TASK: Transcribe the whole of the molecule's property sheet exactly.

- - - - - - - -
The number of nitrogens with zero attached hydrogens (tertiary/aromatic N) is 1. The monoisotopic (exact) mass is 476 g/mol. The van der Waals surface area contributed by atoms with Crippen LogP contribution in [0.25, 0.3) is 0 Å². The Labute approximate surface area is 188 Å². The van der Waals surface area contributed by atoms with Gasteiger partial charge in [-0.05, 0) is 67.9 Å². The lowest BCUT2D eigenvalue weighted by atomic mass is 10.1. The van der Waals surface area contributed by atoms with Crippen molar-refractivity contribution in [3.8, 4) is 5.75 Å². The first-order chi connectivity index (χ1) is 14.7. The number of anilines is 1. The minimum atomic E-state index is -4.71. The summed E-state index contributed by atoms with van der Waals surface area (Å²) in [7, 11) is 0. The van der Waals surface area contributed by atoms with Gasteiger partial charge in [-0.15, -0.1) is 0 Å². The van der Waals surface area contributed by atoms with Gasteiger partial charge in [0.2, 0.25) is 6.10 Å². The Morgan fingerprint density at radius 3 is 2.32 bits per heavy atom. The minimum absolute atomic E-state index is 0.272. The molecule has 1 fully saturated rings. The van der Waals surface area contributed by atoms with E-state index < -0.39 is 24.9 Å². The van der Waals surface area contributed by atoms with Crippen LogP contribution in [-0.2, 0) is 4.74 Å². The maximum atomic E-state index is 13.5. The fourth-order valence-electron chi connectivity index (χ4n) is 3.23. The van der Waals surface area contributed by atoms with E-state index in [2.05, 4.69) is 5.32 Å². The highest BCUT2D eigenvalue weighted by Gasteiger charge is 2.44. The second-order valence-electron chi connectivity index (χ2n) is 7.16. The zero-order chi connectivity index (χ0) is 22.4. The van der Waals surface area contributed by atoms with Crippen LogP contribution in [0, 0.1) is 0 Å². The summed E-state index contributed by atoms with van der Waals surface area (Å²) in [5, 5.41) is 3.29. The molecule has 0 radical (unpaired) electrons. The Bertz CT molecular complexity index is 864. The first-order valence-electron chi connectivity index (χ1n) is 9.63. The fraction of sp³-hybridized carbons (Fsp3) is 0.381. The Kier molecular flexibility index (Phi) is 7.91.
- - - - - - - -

The number of nitrogens with zero attached hydrogens (tertiary/aromatic N) is 1. The monoisotopic (exact) mass is 476 g/mol. The van der Waals surface area contributed by atoms with Crippen LogP contribution in [0.25, 0.3) is 0 Å². The Labute approximate surface area is 188 Å². The van der Waals surface area contributed by atoms with Gasteiger partial charge in [-0.05, 0) is 67.9 Å². The lowest BCUT2D eigenvalue weighted by atomic mass is 10.1. The van der Waals surface area contributed by atoms with Crippen molar-refractivity contribution in [3.8, 4) is 5.75 Å². The first-order chi connectivity index (χ1) is 14.7. The number of anilines is 1. The minimum atomic E-state index is -4.71. The summed E-state index contributed by atoms with van der Waals surface area (Å²) in [7, 11) is 0. The van der Waals surface area contributed by atoms with Gasteiger partial charge in [-0.15, -0.1) is 0 Å². The van der Waals surface area contributed by atoms with Gasteiger partial charge in [0.2, 0.25) is 6.10 Å². The Morgan fingerprint density at radius 3 is 2.32 bits per heavy atom. The minimum absolute atomic E-state index is 0.272. The molecule has 1 fully saturated rings. The van der Waals surface area contributed by atoms with E-state index < -0.39 is 24.9 Å². The van der Waals surface area contributed by atoms with Crippen LogP contribution in [-0.2, 0) is 4.74 Å². The maximum atomic E-state index is 13.5. The fourth-order valence-electron chi connectivity index (χ4n) is 3.23. The van der Waals surface area contributed by atoms with E-state index in [2.05, 4.69) is 5.32 Å². The highest BCUT2D eigenvalue weighted by Gasteiger charge is 2.44. The second-order valence-electron chi connectivity index (χ2n) is 7.16. The zero-order chi connectivity index (χ0) is 22.4. The van der Waals surface area contributed by atoms with Crippen LogP contribution in [0, 0.1) is 0 Å². The summed E-state index contributed by atoms with van der Waals surface area (Å²) in [5, 5.41) is 3.29. The molecule has 0 radical (unpaired) electrons. The Bertz CT molecular complexity index is 864. The first-order valence-electron chi connectivity index (χ1n) is 9.63. The fraction of sp³-hybridized carbons (Fsp3) is 0.381. The Kier molecular flexibility index (Phi) is 7.91.